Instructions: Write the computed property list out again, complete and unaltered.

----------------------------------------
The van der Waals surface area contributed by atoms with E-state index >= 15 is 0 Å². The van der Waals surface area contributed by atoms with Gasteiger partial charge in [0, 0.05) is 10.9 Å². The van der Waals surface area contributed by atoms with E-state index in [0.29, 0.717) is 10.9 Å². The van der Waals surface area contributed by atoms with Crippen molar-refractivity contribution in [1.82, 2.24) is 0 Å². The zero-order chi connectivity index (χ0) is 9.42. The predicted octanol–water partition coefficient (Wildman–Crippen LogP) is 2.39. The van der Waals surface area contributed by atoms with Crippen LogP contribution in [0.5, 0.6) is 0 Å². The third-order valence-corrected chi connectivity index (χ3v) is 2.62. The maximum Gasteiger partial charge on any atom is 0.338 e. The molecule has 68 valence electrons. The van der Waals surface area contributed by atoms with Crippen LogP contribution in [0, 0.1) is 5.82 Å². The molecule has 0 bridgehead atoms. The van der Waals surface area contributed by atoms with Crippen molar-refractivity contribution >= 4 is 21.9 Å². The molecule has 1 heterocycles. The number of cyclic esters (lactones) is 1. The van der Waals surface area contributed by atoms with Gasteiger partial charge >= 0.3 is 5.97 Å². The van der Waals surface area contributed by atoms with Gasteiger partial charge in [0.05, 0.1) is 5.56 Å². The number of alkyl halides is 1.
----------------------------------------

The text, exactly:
The van der Waals surface area contributed by atoms with E-state index >= 15 is 0 Å². The van der Waals surface area contributed by atoms with Gasteiger partial charge in [0, 0.05) is 10.9 Å². The van der Waals surface area contributed by atoms with E-state index in [0.29, 0.717) is 10.9 Å². The van der Waals surface area contributed by atoms with Crippen molar-refractivity contribution in [1.82, 2.24) is 0 Å². The zero-order chi connectivity index (χ0) is 9.42. The predicted octanol–water partition coefficient (Wildman–Crippen LogP) is 2.39. The van der Waals surface area contributed by atoms with Crippen LogP contribution in [0.5, 0.6) is 0 Å². The third-order valence-corrected chi connectivity index (χ3v) is 2.62. The maximum Gasteiger partial charge on any atom is 0.338 e. The molecule has 68 valence electrons. The van der Waals surface area contributed by atoms with Crippen LogP contribution in [0, 0.1) is 5.82 Å². The molecule has 0 bridgehead atoms. The van der Waals surface area contributed by atoms with Crippen molar-refractivity contribution >= 4 is 21.9 Å². The molecule has 1 heterocycles. The number of cyclic esters (lactones) is 1. The van der Waals surface area contributed by atoms with Gasteiger partial charge >= 0.3 is 5.97 Å². The van der Waals surface area contributed by atoms with Gasteiger partial charge in [0.05, 0.1) is 5.56 Å². The number of alkyl halides is 1.